• CSA’s timeline of woe

    Some of events in which CSA made the headlines for all the wrong reasons this year.

    Cricket South Africa has accused the media of ‘unmediated attacks’ following the storm that engulfed cricket’s governing body after revoking the accreditation of five journalists. But they really haven’t covered themselves in glory in 2019, and have been stumbled from one scandal to another.

    READ: Moroe, Nenzani must go … and quickly

    30 May 2019: The South African Cricketers’ Association takes CSA to court in an attempt to get clarity from the organisation with regard to the direction it’s taking with the restructuring of the domestic game. The application called on CSA to show cause as to why its decision to restructure domestic cricket in South Africa should not be reviewed.

    19 July 2019: The Proteas finish their World Cup campaign with a win over Australia. However, it wasn’t enough to make up for a rather dire tournament, in which they only managed three wins from their nine matches.

    4 August 2019: Ottis Gibson is sacked as Proteas coach following a disastrous World Cup campaign, in which the South African team failed to make the semi-finals of the tournament. The team looked woefully underprepared for the tournament. Enoch Nkwe was later named as ‘interim team director’ for the team’s tour to India.

    21 October 2019: India whitewash the Proteas 3-0 in South Africa’s first series in the new Test Championship. The Proteas managed to draw the T20 series 1-1, but Enoch Nkwe’s team were easily dispatched by India in the Tests.

    8 September 2019: CSA announces a R200-million loss ‘because of expenses incurred in hosting last year’s inaugural Mzansi Super League, and the incoming tours, by Sri Lanka and Pakistan, last summer’.

    Also, the CSA board and members council decide that, in a change of their constitution, president Chris Nenzani should have his term extended by another year. Board vice-president Beresford Williams said it had been decided that Nenzani should continue for another year ‘for the sake of stability’.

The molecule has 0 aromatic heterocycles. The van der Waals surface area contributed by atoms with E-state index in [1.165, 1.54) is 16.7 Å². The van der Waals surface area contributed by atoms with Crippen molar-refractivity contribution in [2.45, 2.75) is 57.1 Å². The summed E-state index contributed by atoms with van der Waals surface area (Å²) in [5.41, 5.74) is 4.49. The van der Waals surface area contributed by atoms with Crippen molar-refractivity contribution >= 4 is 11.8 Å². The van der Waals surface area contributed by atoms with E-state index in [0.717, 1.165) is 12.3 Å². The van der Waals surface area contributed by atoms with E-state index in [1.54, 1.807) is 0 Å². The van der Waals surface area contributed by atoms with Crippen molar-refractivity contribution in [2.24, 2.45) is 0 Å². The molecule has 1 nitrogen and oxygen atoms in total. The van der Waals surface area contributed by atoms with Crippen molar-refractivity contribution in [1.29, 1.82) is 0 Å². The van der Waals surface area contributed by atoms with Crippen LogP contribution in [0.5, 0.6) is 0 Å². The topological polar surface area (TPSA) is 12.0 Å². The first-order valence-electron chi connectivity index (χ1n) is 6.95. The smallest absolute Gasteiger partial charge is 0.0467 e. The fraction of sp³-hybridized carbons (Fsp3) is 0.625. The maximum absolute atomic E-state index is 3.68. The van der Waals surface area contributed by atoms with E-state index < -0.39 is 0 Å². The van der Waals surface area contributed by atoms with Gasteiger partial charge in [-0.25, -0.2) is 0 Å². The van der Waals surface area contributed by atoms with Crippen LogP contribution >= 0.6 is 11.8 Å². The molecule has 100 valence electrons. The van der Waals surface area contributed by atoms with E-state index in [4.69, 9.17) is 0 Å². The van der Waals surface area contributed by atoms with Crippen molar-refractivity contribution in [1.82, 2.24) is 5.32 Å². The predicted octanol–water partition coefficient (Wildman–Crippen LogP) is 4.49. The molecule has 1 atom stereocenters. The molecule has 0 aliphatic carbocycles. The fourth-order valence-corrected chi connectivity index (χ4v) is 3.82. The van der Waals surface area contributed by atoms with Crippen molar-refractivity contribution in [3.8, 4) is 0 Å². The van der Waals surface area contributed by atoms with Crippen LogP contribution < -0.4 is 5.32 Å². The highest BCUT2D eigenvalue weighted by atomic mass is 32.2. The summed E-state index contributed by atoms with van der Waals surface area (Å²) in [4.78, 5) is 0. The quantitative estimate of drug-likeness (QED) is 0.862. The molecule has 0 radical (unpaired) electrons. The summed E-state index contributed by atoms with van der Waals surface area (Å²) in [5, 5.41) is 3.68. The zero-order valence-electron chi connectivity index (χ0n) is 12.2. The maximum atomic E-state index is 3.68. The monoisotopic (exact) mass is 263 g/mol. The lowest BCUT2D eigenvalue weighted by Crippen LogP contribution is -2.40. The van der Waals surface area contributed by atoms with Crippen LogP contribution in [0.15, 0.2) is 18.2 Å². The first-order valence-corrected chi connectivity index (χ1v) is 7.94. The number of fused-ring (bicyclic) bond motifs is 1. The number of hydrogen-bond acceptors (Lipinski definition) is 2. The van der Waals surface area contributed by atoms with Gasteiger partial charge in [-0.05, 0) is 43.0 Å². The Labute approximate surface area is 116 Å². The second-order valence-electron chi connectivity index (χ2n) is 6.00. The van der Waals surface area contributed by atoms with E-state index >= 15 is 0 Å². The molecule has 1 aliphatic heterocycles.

COLUMN: CSA’s needless war

    29 October 2019: Corrie van Zyl, the interim director of cricket, chief operating officer Naasei Appiah and commercial manager Clive Eksteen were all suspended by CSA. The issue was around last the 2018 Mzansi Super League (MSL) and an agreement between CSA and Saca. Saca had issued a dispute with CSA, claiming the organisation owed the South African Professional Cricketers’ Trust R2.5 million dating back to a commercial agreement around player rights signed in November 2018.

    31 October 2019: Saca releases an explosive statement, saying it’s ‘very surprised’ at the suspension of the three officials. Saca said that they had no dealings with Appiah in relation to the commercial rights deal, while both Van Zyl and Eksteen had sought to resolve the matter. ‘Saca didn’t deal with Appiah on this issue and in its dealings with Van Zyl and Eksteen over many months they both expressed a strong desire to resolve the payment issue, but it eventually became clear that higher approval to do so was necessary,’ the statement read. ‘We think it’s highly unlikely that CSA’s chief executive, Thabang Moroe, would not have been aware of this ongoing issue. He was undoubtedly aware of payment obligations as he had signed the agreement.’

    14 November 2019: Former South African captain Graeme Smith withdraws his interest in becoming CSA’s director of cricket, saying: ‘I have not developed the necessary confidence that I would be given the level of freedom and support to initiate the required changes.’ Smith was shortlisted for the job.

    26 November 2019: CSA suffers a blow when the Johannesburg High Court ruled in favour of the Western Province Cricket Association after CSA suspended the WPCA board because of ‘administration and financial concerns’. But the entire WPCA executive board was reinstated, while CSA was held accountable for all the legal costs incurred. In court papers, WPCA cited irregularities in the process of the suspension of the board.

    1 December 2019: CSA revokes the accreditation of five of the country’s seasoned cricket writers, which led to widespread condemnation on social media. The accreditation was later reactivated.

    2 December 2019: CSA still hasn’t announced a new management team for the upcoming series against England. The first Test starts on 26 December in Centurion.

    LSO READ: CSA responds to ‘unmediated attacks’

    Photo: Gavin Barker/BackpagePix

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    John Goliath